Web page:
Yesterday was International Women’s Day, and I got to spend it with a woman who has climbed farther up the corporate ladder than any in history—Karen Lynch, CEO of CVS Health, now No. 4 on the Fortune 500 list. I interviewed Lynch at the Lake Nona Impact Forum, where she laid out her vision of how her company is going to transform health care.
She’s certainly assembled the resources to do it. CVS Health includes the eponymous stores, which can be found within five miles of 85% of Americans; the health insurance giant Aetna; the pharmacy benefit manager Caremark; and if all goes well, two new businesses that Lynch has agreed to acquire for a combined $18 billion—Signify, which provides at-home health evaluation and care to millions of people each year, and Oak Street Health, which operates 169 clinics in 21 states providing health and wellness care to seniors. The goal of it all, Lynch told the Lake Nona crowd, is to make care more accessible and affordable, make it simpler, and engage people more fully in the health care system.
Ellen McGirt and I also interviewed Lynch this week for our Leadership Next podcast, and you can hear her describe her vision by downloading from Apple or Spotify. A few excerpts:
“One of the things that I’ve learned over the course of the last couple of years is that people are more focused on their health than they ever have been. People want to be connected to their health. They want to live longer lives. And the way that you do that is through engagement.”
“What I want to do as a company is have you think about CVS Health as your kind of place to go. I want to make it easy, and I want to make it simple, and I want to make it affordable.”
By the way, CVS Health is the presenting partner of Fortune Well, which you can read here. More news below.
More consumer debt
Citigroup CFO Mark Mason says the bank has witnessed an uptick in U.S. consumers slowing or being unable to repay their growing credit card debts, with a corresponding increase in credit losses, particularly among borrowers with lower credit scores. While default rates on credit card loans are still below pre-pandemic levels, Mason expects loan losses to rise. Financial Times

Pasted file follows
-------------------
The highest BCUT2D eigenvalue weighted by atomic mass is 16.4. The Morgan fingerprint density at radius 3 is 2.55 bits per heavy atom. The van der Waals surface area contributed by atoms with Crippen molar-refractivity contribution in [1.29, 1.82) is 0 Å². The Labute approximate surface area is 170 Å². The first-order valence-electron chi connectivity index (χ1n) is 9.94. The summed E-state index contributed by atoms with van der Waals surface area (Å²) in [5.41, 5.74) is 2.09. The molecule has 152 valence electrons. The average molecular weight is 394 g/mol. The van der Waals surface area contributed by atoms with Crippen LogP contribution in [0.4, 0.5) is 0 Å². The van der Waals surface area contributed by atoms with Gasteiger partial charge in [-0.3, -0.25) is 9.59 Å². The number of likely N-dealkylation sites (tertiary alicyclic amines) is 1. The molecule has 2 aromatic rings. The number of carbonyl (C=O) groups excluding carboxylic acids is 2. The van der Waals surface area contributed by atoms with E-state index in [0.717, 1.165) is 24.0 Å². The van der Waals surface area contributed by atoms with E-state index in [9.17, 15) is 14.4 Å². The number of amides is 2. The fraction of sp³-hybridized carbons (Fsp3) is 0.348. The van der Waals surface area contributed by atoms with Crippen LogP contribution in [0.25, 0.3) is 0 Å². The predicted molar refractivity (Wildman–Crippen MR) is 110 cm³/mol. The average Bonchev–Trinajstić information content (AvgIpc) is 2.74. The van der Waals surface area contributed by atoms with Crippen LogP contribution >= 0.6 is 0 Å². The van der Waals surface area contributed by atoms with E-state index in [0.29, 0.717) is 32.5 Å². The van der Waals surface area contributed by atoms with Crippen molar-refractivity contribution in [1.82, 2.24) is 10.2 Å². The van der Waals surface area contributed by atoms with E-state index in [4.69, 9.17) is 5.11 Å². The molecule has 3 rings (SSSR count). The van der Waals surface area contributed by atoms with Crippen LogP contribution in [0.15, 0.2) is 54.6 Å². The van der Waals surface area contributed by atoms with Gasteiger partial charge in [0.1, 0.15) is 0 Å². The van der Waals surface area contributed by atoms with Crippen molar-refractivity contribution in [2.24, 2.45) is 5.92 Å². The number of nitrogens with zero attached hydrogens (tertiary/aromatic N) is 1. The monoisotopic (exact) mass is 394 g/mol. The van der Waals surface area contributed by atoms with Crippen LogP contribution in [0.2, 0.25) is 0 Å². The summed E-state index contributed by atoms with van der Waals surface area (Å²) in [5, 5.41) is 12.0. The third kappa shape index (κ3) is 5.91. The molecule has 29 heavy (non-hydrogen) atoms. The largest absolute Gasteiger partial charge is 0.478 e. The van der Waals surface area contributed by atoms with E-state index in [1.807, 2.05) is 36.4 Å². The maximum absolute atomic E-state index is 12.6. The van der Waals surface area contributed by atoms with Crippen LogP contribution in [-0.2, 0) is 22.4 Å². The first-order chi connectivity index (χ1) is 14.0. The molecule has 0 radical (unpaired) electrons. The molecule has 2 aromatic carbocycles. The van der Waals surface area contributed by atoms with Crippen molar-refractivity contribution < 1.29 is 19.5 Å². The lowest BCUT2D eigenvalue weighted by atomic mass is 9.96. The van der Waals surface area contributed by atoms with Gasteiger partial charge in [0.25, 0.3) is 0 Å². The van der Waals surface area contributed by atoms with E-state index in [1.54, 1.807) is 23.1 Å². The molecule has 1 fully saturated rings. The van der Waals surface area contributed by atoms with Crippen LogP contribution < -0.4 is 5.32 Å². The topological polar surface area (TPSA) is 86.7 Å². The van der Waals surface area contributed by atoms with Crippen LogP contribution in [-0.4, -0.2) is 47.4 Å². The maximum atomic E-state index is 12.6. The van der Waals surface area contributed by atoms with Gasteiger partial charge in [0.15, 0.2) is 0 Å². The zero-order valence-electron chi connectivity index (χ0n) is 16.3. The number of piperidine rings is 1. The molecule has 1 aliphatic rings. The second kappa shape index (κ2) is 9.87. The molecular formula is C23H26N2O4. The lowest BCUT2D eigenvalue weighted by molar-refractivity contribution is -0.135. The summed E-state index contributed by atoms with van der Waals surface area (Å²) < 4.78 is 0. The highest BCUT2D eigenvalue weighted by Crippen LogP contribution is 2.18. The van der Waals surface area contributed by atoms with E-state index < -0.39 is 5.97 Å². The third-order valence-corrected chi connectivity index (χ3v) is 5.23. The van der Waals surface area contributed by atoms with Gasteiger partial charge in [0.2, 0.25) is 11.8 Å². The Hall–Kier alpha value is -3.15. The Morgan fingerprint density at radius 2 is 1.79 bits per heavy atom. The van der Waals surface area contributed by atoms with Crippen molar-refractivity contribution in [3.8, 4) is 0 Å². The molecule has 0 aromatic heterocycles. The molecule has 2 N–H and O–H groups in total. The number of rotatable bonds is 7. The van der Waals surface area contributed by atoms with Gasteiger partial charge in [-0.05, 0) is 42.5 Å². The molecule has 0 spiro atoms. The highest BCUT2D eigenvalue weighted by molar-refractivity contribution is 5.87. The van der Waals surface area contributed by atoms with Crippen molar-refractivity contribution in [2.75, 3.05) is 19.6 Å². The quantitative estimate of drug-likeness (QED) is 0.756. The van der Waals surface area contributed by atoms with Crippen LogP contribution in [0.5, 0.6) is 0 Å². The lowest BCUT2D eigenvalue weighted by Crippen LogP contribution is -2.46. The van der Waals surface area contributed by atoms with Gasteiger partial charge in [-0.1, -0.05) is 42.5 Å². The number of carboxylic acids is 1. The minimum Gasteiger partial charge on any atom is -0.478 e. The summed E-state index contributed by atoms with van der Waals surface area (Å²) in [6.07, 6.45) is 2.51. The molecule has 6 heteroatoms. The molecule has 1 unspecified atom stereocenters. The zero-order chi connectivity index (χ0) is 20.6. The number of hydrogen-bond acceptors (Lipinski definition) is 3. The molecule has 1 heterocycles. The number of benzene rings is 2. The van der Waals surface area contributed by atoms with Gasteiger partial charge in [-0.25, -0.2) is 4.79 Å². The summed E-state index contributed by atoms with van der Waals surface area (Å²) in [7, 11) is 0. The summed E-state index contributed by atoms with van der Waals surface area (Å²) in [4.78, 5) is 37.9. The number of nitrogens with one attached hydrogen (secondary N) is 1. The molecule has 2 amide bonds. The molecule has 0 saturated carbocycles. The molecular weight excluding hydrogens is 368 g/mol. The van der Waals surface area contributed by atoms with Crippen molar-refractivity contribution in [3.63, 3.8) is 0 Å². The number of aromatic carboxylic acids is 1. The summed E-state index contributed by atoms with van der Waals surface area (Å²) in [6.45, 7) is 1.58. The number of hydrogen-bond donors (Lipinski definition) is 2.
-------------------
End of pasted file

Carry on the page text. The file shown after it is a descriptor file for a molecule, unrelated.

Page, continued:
Uber considering spinoff
Uber is said to be exploring options to spin off its Uber Freight logistics unit—either as a separate, publicly-traded company or through a sale—in a bid to streamline its focus on ride-hailing and food delivery. However, sources caution that the discussions are still in the early stages and a decision isn't imminent. Bloomberg
No more chips
The Dutch government has announced it will enforce export restrictions on semiconductor technology under a deal with the U.S. and Japan to limit sales to China. The move will require companies to apply for licenses to export high-specification systems used in manufacturing chips. The restrictions aim to prevent China from accessing advanced chip technology. Similar measures have been implemented by the U.S. and U.K. Financial Times
AROUND THE WATERCOOLER
The perfect storm of inflation and stagnant salaries hits the gender wage gap in 2023 by Ivana Pino
Iconic leftist intellectual Noam Chomsky says chatbots are ‘marvels of machine learning’ but also the banality of evil, rebooted by Tristan Bove
Meta’s large language model leak awakens debate over open or closed A.I. research by Andrea Guzman
Top crypto bank collapses as Silvergate announces plans to wind down operations by Leo Schwartz
How JetBlue’s CEO plans to expand its national reach—with or without the Spirit merger by Phil Wahba
This edition of CEO Daily was edited by Jackson Fordyce.
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